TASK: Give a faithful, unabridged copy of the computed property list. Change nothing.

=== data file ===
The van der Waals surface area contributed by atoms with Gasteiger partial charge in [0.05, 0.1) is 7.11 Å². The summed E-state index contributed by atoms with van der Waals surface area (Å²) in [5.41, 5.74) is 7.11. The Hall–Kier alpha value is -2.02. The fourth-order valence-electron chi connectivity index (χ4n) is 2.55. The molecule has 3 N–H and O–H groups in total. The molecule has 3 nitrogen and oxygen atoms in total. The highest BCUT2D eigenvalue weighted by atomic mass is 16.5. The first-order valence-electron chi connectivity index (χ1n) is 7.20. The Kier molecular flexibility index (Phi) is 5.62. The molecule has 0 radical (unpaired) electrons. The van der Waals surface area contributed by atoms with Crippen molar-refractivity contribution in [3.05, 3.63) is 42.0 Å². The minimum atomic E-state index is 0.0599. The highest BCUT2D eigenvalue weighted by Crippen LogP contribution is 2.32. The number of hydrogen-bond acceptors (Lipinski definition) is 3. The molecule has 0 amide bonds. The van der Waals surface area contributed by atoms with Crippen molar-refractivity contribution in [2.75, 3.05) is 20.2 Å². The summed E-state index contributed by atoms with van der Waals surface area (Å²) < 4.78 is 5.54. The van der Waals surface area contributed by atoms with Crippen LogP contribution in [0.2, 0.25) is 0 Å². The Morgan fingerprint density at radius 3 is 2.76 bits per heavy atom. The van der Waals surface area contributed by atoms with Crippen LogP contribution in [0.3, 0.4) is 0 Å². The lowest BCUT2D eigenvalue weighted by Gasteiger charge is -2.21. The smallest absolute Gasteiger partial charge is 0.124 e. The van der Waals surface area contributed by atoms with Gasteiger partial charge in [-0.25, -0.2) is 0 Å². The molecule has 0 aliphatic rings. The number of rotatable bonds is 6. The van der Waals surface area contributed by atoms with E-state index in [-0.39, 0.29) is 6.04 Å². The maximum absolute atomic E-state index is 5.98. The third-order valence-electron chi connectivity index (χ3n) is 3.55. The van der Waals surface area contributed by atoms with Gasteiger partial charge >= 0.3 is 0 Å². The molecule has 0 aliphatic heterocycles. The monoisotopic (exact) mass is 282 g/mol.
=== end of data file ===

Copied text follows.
The van der Waals surface area contributed by atoms with Gasteiger partial charge in [0.05, 0.1) is 7.11 Å². The summed E-state index contributed by atoms with van der Waals surface area (Å²) in [5.41, 5.74) is 7.11. The Hall–Kier alpha value is -2.02. The fourth-order valence-electron chi connectivity index (χ4n) is 2.55. The molecule has 3 N–H and O–H groups in total. The molecule has 3 nitrogen and oxygen atoms in total. The highest BCUT2D eigenvalue weighted by atomic mass is 16.5. The first-order valence-electron chi connectivity index (χ1n) is 7.20. The Kier molecular flexibility index (Phi) is 5.62. The molecule has 0 radical (unpaired) electrons. The van der Waals surface area contributed by atoms with Crippen molar-refractivity contribution in [3.05, 3.63) is 42.0 Å². The minimum atomic E-state index is 0.0599. The highest BCUT2D eigenvalue weighted by Crippen LogP contribution is 2.32. The number of hydrogen-bond acceptors (Lipinski definition) is 3. The molecule has 0 amide bonds. The van der Waals surface area contributed by atoms with Crippen molar-refractivity contribution in [2.75, 3.05) is 20.2 Å². The summed E-state index contributed by atoms with van der Waals surface area (Å²) < 4.78 is 5.54. The van der Waals surface area contributed by atoms with Crippen LogP contribution in [0.2, 0.25) is 0 Å². The Morgan fingerprint density at radius 3 is 2.76 bits per heavy atom. The van der Waals surface area contributed by atoms with Crippen LogP contribution in [0.3, 0.4) is 0 Å². The lowest BCUT2D eigenvalue weighted by Gasteiger charge is -2.21. The smallest absolute Gasteiger partial charge is 0.124 e. The van der Waals surface area contributed by atoms with Gasteiger partial charge in [-0.25, -0.2) is 0 Å². The molecule has 0 aliphatic rings. The number of rotatable bonds is 6. The van der Waals surface area contributed by atoms with E-state index in [-0.39, 0.29) is 6.04 Å². The maximum absolute atomic E-state index is 5.98. The third-order valence-electron chi connectivity index (χ3n) is 3.55. The van der Waals surface area contributed by atoms with Gasteiger partial charge >= 0.3 is 0 Å². The molecule has 0 aliphatic heterocycles. The monoisotopic (exact) mass is 282 g/mol.